“It was unusual that so many big-wave surfers showed up for this swell. It's always a gamble relying on weather reports,” says Servais, who was already in Fiji to cover the contest and surf. “It was one of the biggest swells ever," he recalls. "A few waves at the end of the day were considered some of the biggest waves ever at Cloudbreak.”
Cloudbreak is located two miles off Tavarua and is the best and closest spot to access the wave. “The hardest part about shooting Cloudbreak is getting there,” says Servais. The trip included an 11-hour flight from Los Angeles, a taxi to the beach, and a boat ride to the wave break.
Servais watched the swell grow all day and captured surfer McIntosh courageously surfing the explosive waves. “It was exciting watching the swell get bigger and bigger all day,” recalls Servais, who captured the action from a boat.
Servais photographed with two Canon bodies, a 300mm f/2.8 lens and 70-200mm f/2.8 lens, all kept safe in a Pelican hard case.
Cloudbreak is almost a perfect left, but it can get sectiony. There are three main sections: the point (also called “the top”), the middle, and the inside (also called “Shish Kabobs”). The inside looks like the safest bet to most newcomers, but the boat drivers will tell you otherwise. The point and the middle are actually more rippable, and the inside is not called “Shish Kabobs” for nothing: the reef gets really shallow there, and it is very sharp.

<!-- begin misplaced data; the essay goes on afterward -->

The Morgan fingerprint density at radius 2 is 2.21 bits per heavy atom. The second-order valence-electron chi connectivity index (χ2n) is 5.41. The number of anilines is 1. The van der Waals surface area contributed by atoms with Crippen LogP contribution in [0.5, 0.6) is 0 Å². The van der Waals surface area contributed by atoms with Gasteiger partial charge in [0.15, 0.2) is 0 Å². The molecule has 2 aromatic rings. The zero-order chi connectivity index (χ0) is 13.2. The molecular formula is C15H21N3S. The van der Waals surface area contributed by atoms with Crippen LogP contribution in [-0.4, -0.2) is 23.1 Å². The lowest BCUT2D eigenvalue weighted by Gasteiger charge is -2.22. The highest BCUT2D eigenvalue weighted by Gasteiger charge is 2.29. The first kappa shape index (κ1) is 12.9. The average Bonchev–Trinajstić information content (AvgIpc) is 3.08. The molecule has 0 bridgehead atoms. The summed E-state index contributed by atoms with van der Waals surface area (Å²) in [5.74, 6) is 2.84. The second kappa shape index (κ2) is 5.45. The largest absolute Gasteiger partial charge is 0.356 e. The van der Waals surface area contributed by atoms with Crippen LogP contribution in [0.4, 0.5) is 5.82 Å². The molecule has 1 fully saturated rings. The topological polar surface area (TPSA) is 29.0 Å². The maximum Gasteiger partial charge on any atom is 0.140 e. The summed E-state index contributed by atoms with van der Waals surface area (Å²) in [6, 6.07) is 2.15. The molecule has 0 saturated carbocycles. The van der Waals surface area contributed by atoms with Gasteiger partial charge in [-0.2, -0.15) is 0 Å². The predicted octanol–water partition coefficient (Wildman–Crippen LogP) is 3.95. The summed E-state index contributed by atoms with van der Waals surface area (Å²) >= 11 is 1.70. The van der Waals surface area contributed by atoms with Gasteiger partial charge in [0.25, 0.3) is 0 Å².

Cloudbreak is a difficult wave to surf, but it can guarantee you some serious tube time. Lastly, if you aren’t very familiar with Cloudbreak, you may wonder why it is included as a big wave surf spot. During huge south swells, Cloudbreak holds up very well, producing massive surf and many times restricting surfers to tow-in surfing only.
Tavarua is a heart shaped island resort in Fiji. It has an area of 29 acres. The island is close to the main Fijian island, Viti Levu, and is surrounded by a coral reef.
Fiji, officially the Republic of Fiji, is an island nation in Melanesia in the South Pacific Ocean about 1,100 nautical miles northeast of New Zealand's North Island.
Currency: Fijian dollar
National anthem: God Bless Fiji
Population: 868,406 (2011) World Bank
Official language: English Language, Fijian Language, Fiji Hindi
Government: Military dictatorship, Military junta, Republic, Parliamentary republic
Source: National Geographic, TheBigWaveBlog.com